General Motors’ Maven Aims To Help Owners Rent Out Their Cars

General Motors’ Maven Aims To Help Owners Rent Out Their Cars
Automotive

This move from the auto company could help reshape what car ownership means by offering a platform for peer-to-peer vehicle rentals

Leo Lutero
  • 20 march 2018

According to Bloomberg, General Motors is planning to bring the Airbnb idea to car owners. If you own a car and you don’t need it 24/7, you may be able to rent it out to others and earn money. While the plan is still under wraps,  General Motor’s car-sharing arm is reportedly ready to run some experiments.

This car sharing arm is called Maven, and it’s eager to reach out. Beginning in New York, it has made its way to cities Ann Arbor, Boston, Chicago and Washington D.C., and before it arrived at Austin in time for SXSW, it established itself in Toronto. The car rental services currently charge $229/week plus taxes in the U.S. for the use of its cars. In Toronto, where Maven already has established competition, the rate starts at $9/hour. For SXSW, Maven brought 20 Chevrolet Bolt EVs to Austin, temporarily free of charge so renters didn’t have to pay extra for fuel.

Maven has also expanded to Maven Gig, which lets drivers rent out cars for use with Uber, Lyft or other delivery services.

Maven’s enablement of peer-to-peer car rentals is a welcome development. The cars of many people who drive often stay in parking lots for more hours than they are on the road. What this kind of service can do is turn a parked car into a money-making opportunity. Maven peer-to-peer sharing may also work for people who own several cars but really need only one.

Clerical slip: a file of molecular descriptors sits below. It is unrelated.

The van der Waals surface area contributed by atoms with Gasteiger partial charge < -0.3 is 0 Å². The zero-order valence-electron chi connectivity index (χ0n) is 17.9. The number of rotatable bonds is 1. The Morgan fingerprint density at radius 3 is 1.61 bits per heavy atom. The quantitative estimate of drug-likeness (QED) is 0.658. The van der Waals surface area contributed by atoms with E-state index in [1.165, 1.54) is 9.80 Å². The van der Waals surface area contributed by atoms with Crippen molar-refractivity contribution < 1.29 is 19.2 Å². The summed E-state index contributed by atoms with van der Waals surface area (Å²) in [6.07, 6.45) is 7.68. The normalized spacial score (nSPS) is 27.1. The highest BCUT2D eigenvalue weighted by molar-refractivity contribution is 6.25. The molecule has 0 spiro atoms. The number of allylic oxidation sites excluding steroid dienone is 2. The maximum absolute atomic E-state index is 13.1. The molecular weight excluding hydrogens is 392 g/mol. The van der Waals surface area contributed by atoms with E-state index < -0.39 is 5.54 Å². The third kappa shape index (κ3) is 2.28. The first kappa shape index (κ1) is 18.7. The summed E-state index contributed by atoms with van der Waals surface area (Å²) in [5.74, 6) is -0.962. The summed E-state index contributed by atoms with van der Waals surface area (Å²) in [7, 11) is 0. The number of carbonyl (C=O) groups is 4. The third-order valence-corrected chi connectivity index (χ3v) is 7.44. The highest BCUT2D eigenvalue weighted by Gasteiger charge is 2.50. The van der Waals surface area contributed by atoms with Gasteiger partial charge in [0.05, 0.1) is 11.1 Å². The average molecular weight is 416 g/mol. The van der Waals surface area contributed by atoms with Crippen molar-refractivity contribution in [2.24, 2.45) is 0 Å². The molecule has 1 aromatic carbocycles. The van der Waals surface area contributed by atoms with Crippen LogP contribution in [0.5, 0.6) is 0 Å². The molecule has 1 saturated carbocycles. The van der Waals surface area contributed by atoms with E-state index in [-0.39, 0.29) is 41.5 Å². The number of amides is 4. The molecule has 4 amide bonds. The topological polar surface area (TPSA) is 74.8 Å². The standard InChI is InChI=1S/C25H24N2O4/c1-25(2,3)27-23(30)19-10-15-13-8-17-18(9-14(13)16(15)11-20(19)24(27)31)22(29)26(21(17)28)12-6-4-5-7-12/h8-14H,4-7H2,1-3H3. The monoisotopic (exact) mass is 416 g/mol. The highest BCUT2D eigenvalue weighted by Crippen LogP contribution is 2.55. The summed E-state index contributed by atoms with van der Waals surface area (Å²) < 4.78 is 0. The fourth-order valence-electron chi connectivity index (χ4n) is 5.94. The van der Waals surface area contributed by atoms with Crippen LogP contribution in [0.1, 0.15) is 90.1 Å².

The idea isn’t totally new. Existing companies Turo and Getaround are already enabling peer-to-peer car sharing in major cities in the U.S. Like Uber and other startups redefining what car ownership and ridesharing really means, the companies have their share of lawsuits. Turo has already been ejected from New York City for unlicensed insurance and is now fighting in San Francisco where it is being blocked from operating at airports, a hotspot for car rental services.

Maven’s entry into this marketplace can be a big power-up for peer-to-peer car sharing. With a more powerful backing and an eagerness for expansion, this could be both GM and peer-to-peer car sharing’s big break—at least before driverless cars take over.

Maven


Lead image: Maven via Twitter

According to Bloomberg, General Motors is planning to bring the Airbnb idea to car owners. If you own a car and you don’t need it 24/7, you may be able to rent it out to others and earn money. While the plan is still under wraps,  General Motor’s car-sharing arm is reportedly ready to run some experiments.

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+car sharing
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+Delivery
+Delivery & Logistics
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+ride sharing
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+technology
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+USA
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